Senior Member
I take my drums every year to a grade school on a day they call interest day. It lasts for two or three hours about every 15 minutes I get a different group of kids. I have a full set of acoustic drums setup and I use an electronic drum amp for a sound system and play music through that. Most of the music I have bought from karaoke version that does not have drums. I'll do like an intro and a verse and a chorus to songs from several different eras. Sometimes I'll play from the lead part of the song to the end cuz that's a real exciting part. Usually just rock and Country cuz that's what I do. I try to pick songs that have totally different drum beats. Like some songs Just Lead with the snare drum, like Alan Jackson's Chattahoochee. Also pop rock song called Kryptonite by 3 Doors Down has a lot of snare drum activity in it. And I do some metal type double bass stuff. Shuffles and whatnot And then I will wow them with some chops have a little bit of question and answer time and then each kid gets to play on the drums for a few seconds before the class is over. They loved it and asked me to come back every year. Last year I did two different schools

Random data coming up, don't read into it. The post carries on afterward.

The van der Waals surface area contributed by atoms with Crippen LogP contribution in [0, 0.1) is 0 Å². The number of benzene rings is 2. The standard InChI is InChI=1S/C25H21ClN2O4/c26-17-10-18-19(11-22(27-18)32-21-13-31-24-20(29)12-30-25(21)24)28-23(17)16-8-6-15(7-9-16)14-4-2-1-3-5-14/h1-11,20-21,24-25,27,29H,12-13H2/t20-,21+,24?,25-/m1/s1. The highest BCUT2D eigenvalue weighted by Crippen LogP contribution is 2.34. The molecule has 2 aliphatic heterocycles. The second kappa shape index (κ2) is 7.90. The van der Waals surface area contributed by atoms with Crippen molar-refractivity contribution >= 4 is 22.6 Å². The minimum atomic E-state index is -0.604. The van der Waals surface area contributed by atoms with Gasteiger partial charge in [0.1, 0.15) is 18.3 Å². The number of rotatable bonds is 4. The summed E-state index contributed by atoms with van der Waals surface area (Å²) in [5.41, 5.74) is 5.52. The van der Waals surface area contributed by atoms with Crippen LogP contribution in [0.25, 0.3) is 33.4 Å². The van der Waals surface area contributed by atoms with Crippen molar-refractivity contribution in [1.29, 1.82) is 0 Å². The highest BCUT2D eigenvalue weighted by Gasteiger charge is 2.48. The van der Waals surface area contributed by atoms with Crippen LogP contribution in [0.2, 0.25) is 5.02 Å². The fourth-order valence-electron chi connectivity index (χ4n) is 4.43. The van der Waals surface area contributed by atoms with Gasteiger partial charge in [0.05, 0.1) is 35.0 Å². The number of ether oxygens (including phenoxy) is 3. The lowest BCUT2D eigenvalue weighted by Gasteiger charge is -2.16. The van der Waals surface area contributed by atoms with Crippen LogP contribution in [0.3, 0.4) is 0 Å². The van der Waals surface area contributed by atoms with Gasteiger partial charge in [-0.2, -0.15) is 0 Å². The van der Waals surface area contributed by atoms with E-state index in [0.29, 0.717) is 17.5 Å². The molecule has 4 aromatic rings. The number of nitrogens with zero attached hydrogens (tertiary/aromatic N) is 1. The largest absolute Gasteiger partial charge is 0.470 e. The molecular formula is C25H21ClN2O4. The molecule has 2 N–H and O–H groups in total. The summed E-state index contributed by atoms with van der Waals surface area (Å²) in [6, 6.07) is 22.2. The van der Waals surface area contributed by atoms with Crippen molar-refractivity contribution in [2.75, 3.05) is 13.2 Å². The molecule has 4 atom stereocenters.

It's funny that you mentioned "Kryptonite." I've been playing that song in my cover band since my daughter was born. We rehearse at my house, and since she was 2-3 years old, she's called it "Superman" and could sing the chorus and is familiar with that snare beat if I'm playing drums only with headphones on. (Now she knows the proper name of the song.)
 

moxman

Silver Member
Reminded me of a funny story.. WHen I was in high school the Senior orchestra was asked to visit a local grade school (of really younger grades like 1-3) to play and talk about music. So as snare drummer the conductor introduced me and asked me to play something - and I remembered the thing that blew my mind when I first started out was watching a pro teacher show me the 2-stroke roll - really slow and exaggerated - left left - right right ll - r-r etc. and then speed up until its blindingly fast into the 'whip cream roll and then back down again.